EPA Releases Proposed Carbon Limits for New Power Plants; Says Won't End Coal Burning
The Environmental Protection Agency has unveiled its rules to regulate greenhouse gas emissions from new power plants.
The proposed standard sets an emissions limit of 1000 pounds of carbon dioxide per megawatt hour for large natural gas plants, and 1100 pounds per megawatt hour for coal and smaller natural gas plants.
The new standard has been in the works for awhile. In 2007, the Supreme Court ruled that greenhouse gases—like carbon dioxide—are pollutants that are harmful to human health, and are therefore subject to regulation. Former EPA Administrator Lisa Jackson signed the endangerment finding in 2009. Last year, the agency initially proposed an across-the-board standard that limited all new power plants to 1000 pounds of carbon dioxide per megawatt hour.
That proposal met with intense criticism from industry groups, and the EPA went back to the drawing board. Now the new proposal has separate standards for coal and natural gas plants.
During a speech this morning at the National Press Club, EPA Administrator Gina McCarthy spoke about the huge public health issues posed by climate change—everything from poor air quality to an increase in the number of disease-spreading mosquitoes and ticks. She said these rules for new power plants are necessary, and won’t have the dire economic consequences industry groups predict.
“We have proven time after time that setting fair, Clean Air Act standards to protect public health does not cause the sky to fall,” McCarthy said. “The economy does not crumble.”
The Obama Administration is expected to eventually set carbon dioxide limits for existing power plants, too, but the current proposal is just for new plants. McCarthy said it’s important to set limits for these plants now, because once they’re built they’ll be used for decades.
“If there’s one thing I’ve learned over the course of my work implementing the Clean Air Act, it’s been that power plants have really long life spans. Sometimes 60 years or more. Sometimes 70,” she said. “But people are making decisions about how to build new plants today. Which is one reason we need to act today. That’s what makes standards for new power plants so very important.”
The EPA’s announcement was greeted with enthusiasm by environmental groups, but criticized by Kentucky politicians, some energy utilities and the coal industry. Senate Minority Leader Mitch McConnell has introduced a bill to block the EPA’s carbon regulations, and sent out a statement this morning:
“The President's decision today is an escalation of the War on Coal and what that really means for Kentucky families is an escalation of his War on Jobs and the Kentucky economy,” McConnell said. “This is another attempt by the President to fulfill his long-term commitment to shut down our nation’s coal mines.”
McCarthy addressed coal directly in her speech, saying the administration has no interest in shutting down the coal industry. Instead, she said the industry should embrace the regulations as an assurance that coal will continue to be used to provide some of the nation’s electricity.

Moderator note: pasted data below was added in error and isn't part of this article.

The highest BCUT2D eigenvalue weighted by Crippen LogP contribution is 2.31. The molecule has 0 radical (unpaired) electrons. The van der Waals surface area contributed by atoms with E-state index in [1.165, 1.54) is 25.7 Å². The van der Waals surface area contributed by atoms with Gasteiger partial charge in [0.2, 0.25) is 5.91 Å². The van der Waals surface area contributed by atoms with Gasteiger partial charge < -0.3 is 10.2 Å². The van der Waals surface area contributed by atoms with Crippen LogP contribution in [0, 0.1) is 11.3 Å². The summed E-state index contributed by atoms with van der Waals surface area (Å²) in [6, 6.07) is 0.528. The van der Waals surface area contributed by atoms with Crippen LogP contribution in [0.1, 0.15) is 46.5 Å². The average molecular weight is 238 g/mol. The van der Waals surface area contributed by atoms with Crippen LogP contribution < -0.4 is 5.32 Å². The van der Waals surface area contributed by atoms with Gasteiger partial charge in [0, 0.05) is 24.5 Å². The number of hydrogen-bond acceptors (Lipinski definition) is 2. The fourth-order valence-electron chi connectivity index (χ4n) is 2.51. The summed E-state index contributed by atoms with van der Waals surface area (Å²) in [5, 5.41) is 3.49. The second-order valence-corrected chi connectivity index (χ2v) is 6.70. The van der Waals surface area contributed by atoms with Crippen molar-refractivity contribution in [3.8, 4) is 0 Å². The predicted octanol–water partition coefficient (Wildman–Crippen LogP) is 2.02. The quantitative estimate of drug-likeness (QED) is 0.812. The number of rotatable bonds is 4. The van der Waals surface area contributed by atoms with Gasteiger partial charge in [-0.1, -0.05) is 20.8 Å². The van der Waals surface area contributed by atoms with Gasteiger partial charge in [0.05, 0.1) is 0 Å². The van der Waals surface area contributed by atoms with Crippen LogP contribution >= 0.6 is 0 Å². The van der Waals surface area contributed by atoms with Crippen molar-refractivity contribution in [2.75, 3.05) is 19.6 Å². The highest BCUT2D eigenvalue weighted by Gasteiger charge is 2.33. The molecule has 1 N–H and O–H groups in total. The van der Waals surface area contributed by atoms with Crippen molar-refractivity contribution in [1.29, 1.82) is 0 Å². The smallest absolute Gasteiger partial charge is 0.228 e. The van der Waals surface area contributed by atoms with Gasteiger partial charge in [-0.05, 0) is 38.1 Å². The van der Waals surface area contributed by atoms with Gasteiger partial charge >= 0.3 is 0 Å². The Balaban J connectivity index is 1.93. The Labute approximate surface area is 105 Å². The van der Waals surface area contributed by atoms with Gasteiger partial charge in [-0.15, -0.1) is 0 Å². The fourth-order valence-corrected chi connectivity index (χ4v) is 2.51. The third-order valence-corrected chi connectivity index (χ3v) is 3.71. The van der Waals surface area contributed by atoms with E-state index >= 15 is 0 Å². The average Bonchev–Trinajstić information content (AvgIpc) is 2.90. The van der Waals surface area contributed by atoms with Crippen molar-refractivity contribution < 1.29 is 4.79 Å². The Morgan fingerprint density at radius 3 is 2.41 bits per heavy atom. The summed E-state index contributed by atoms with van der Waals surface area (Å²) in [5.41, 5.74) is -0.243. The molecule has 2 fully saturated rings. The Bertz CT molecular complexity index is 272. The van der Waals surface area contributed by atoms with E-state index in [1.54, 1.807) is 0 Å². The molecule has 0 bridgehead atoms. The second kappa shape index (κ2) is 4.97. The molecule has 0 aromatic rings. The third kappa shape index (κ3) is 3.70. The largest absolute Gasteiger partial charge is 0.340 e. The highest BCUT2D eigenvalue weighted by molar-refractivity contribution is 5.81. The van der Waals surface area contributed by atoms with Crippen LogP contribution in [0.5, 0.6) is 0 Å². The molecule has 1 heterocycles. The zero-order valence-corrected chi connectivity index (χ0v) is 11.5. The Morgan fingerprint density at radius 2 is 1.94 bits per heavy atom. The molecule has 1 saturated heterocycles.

“I think the coal industry and those investors have known that there needs to be a certain pathway forward for coal to be successful now and into the future. I believe this proposal, rather than killing future coal actually sets out a certain pathway forward for coal to continue to be part of the diverse mix in this country,” she said. “Look, we know that coal is going to be part of the energy generation that we rely on substantially over the next few decades. Why wouldn’t we now acknowledge and invest in the kind of technology that will allow coal a future long beyond that?”
The average coal-fired power plant today emits about 1800 pounds of carbon dioxide per megawatt hour….to get down to the new 1100 pound standard, technology like carbon capture and sequestration (CCS) will have to be deployed. McCarthy mentioned CCS in her speech, calling it “feasible and available today.”
It’s true that CCS has been proven to work, and to reduce the amount of carbon dioxide power plants emit. But it’s still really expensive. American Electric Power built a small-scale system at a plant in West Virginia, but eventually abandoned the project when the company couldn’t get approval from state regulators to install a larger version, because it would increase electricity costs.
As Rodney Andrews of the University of Kentucky’s Center for Applied Energy Research told me earlier this year:
“We’ve got technologies to allow coal-fired power plants to be as clean as they need to be,” Andrews said. “But it will raise the rates of electricity. And so what pain threshold are we willing to accept there?”
Andrews says this could make it so expensive to burn coal that no one will want to do it anymore. This could lead to more use of natural gas and other alternatives. But either way, Andrews says electric rates will rise, which will affect Kentucky manufacturers and ratepayers.
For her part, McCarthy predicted that a firm carbon emissions standard looming in the future would help spur development of carbon capture and sequestration, which would eventually become more affordable.
“The standards set the stage for continued public and private investment in technologies that are so important. Technologies like carbon capture and sequestration,” she said. “With these investments, technologies will eventually mature and become as common for new power plants as scrubbers have become for well-controlled existing plants today.”
The EPA’s new proposal will be open for public comment for 60 days after it’s published in the federal register. The agency will also hold a public hearing.